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Phasing-In Your Company's New Anti-Corruption Compliance Program

With all the hysteria surrounding anti-corruption compliance programs, companies try to react quickly, adopt a compliance program and then implement it.  If done too quickly, it is certain to “fail.”

An anti-corruption program needs to be phased in, while assuring adequate buy-in, modification and monitoring.  With a phased-in and continuous monitoring approach, a compliance program will be securely established and in the end, more successful.  It is too easy and even unrealistic for companies to roll out a program, expect buy in, and then sit back and watch it work.  The reality is far different.

Starting with a plan, the company needs to set out a realistic and appropriate timeline,which reflects available resources, current risks and business needs.  Trade offs are inevitable — compliance cannot be the one and only corporate goal, although it is certainly an important one. 

In most cases, companies need to map out, at a minimum, a three-year plan, or at a minimum three phases.  Of course, two of the phases can be collapsed but you need to be realistic.  As always, we need to assume that the process is continuous and modifications are made as the program continues.

Year One

In Year One, the company should complete an individualized risk assessment which will require significant time and resources.  Based on the risk assessment a more appropriate timeline can be developed but assuming that the risk assessment is fairly straightforward, and depending on existing controls and procedures, the company should then move to drafting and adopting a statement by senior leadership of corporate commitment to corporate policy against violations of anti-corruption laws and the adoption and release of of a compliance code and policy.  

Year One should also include the appointment of an anti-corruption compliance officer and creation of direct reporting relationship to Board or appropriate Board committee (audit or compliance).

The company will also need to draft written policies and procedures for gifts; hospitality, entertainment, and expenses;  customer travel;  political contributions; charitable donations and sponsorships; facilitation payments; and solicitation and extortion.  As always, these can be tweaked and modified as time goes on but something needs top be put into place fairly soon after the risk assessment is completed.

Finally, as part of Year One, the company should begin to craft due diligence policies and procedures for the hiring, retention and oversight of all third parties, including agents, representatives, distributors, consultants or other third party relationships.  As part of this process, the company will first need to identify all existing third-party relationships and agreements.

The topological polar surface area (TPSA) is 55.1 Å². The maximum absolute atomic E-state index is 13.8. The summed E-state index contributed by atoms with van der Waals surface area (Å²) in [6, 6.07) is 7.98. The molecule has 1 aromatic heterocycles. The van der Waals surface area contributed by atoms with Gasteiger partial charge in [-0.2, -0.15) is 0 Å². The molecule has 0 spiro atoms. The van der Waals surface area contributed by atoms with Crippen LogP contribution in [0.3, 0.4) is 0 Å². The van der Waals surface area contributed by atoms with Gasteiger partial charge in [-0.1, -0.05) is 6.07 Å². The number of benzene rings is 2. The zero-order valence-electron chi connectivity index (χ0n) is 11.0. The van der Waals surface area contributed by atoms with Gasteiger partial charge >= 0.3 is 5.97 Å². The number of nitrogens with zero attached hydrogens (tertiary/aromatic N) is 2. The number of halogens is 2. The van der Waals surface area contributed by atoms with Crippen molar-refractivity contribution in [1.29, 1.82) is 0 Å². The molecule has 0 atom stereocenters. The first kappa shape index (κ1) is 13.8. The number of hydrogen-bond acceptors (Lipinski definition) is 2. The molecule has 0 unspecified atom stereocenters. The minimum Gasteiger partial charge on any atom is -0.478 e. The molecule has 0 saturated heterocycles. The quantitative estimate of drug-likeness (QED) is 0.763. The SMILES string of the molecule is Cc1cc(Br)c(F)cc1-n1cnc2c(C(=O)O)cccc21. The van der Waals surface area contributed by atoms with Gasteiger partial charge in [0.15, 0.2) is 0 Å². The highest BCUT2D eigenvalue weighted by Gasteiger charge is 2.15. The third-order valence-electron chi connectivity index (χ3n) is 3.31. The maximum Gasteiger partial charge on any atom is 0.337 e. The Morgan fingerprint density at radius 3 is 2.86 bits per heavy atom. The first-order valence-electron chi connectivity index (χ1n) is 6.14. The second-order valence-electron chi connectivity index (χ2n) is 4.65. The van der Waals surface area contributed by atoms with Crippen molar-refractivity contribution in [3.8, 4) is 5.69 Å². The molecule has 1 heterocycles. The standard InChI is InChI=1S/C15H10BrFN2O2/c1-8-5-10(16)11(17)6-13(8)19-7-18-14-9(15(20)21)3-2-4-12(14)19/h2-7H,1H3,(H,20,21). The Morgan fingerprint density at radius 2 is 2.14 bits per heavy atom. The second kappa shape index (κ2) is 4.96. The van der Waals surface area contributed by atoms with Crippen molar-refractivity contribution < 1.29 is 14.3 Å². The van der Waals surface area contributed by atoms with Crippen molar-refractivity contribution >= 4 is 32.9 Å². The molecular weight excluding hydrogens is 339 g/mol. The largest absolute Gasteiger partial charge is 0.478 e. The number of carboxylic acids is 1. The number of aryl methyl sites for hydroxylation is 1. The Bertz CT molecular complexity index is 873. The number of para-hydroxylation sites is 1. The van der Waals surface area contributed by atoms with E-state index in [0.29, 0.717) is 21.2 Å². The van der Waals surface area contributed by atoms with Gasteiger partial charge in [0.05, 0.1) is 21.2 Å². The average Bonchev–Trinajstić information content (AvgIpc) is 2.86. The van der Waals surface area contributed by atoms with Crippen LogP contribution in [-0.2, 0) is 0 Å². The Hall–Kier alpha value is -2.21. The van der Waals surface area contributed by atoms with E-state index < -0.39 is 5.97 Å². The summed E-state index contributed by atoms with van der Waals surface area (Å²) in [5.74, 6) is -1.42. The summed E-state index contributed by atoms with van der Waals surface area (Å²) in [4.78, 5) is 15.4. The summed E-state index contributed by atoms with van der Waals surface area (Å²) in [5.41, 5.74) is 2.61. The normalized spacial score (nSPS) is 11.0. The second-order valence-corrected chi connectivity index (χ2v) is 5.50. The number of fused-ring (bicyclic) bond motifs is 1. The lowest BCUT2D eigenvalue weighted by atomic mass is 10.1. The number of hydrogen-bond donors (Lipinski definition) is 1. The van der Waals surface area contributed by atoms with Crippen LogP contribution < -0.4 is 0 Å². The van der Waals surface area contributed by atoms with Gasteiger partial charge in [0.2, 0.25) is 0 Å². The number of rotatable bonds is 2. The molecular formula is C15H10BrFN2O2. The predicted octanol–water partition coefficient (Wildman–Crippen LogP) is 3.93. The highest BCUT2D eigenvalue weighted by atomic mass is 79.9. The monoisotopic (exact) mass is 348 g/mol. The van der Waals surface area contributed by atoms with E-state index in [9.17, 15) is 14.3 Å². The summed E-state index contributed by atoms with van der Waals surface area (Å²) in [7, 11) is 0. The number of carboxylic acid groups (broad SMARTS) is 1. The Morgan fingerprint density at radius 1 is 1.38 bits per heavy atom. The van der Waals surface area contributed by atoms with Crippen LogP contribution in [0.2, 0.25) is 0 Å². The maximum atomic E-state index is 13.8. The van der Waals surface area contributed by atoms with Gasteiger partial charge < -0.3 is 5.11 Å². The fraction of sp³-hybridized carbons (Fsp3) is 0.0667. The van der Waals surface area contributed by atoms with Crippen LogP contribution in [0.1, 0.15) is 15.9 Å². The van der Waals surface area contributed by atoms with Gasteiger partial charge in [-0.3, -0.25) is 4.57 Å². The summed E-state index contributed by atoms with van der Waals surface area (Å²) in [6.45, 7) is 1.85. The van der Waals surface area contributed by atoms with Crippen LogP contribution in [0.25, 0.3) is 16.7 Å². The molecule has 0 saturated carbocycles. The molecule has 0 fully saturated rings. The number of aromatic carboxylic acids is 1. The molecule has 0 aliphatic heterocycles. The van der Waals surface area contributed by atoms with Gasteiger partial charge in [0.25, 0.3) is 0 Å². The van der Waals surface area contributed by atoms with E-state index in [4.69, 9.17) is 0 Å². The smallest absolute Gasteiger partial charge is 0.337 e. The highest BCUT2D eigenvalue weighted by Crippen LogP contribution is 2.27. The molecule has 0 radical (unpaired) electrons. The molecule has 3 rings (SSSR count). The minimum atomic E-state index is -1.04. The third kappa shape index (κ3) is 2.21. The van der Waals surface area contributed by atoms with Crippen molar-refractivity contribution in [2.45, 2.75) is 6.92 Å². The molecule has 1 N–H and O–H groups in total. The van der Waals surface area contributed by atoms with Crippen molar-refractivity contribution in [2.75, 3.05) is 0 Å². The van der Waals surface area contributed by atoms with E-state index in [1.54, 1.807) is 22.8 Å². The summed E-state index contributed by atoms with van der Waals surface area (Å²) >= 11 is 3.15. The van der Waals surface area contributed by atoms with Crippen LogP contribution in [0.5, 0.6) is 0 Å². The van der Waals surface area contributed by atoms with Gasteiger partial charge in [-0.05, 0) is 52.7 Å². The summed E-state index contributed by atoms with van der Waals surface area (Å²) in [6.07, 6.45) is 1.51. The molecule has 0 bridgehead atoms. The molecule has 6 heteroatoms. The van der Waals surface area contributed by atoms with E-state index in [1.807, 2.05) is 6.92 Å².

Year Two

In Year Two, much of the effort will be devoted to rounding out the third-party due diligence procedure, expanding it to include joint venture partners and mergers and acquisitions, and most importantly, the process of training the Board, officers and employees of the new policies and procedures, as well as basic anti-corruption requirements.

With respect to the due diligence procedures and third parties, the triage process will lead to increased scrutiny, termination and modification of existing relationships.  More controls and reviews will be put into place, including new requirements for written agreements, annual certifications, anti-corruption provisions and expansion of training programs to include third-party agents.

 Year Three

In Year Three, the finer points of a compliance program will be implemented.  These include: 

Establishment of internal guidance and advice procedures, and a system for  internal and confidential reporting by directors, officers, employees, and agents and business partners who wish to report violations of law, compliance policies or other misconduct.  

— Implementation of a revised discipline program to ensure that directors, officers, employees and third party agents are disciplined for any violations of the company’s  anti-corruption compliance programs and policies.  

— Ongoing monitoring and auditing of the compliance policies and procedures to ensure that they are effective at preventing and detecting foreign bribery.

— Periodic review and testing of anti-corruption compliance code, standards, and procedures, including internal controls, ethics, and compliance programs. 

— Review and revision of financial and accounting internal controls specifically designed to keep accurate books and records and protect against bribery.

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1 Response

  1. Thomas Altenbach says:

    I am sure everybody on the verge to design and implement a compliance program wishes to have a timeline described in this article. But in most cases the stakeholders are not so laid back to wait three years to receive the message, the compliance program is up and running. It is important, that someone like Michael is stressing this point, that such an implementation needs time to be effective. Just rushing through the process does not create a sustainable compliance and ethics program.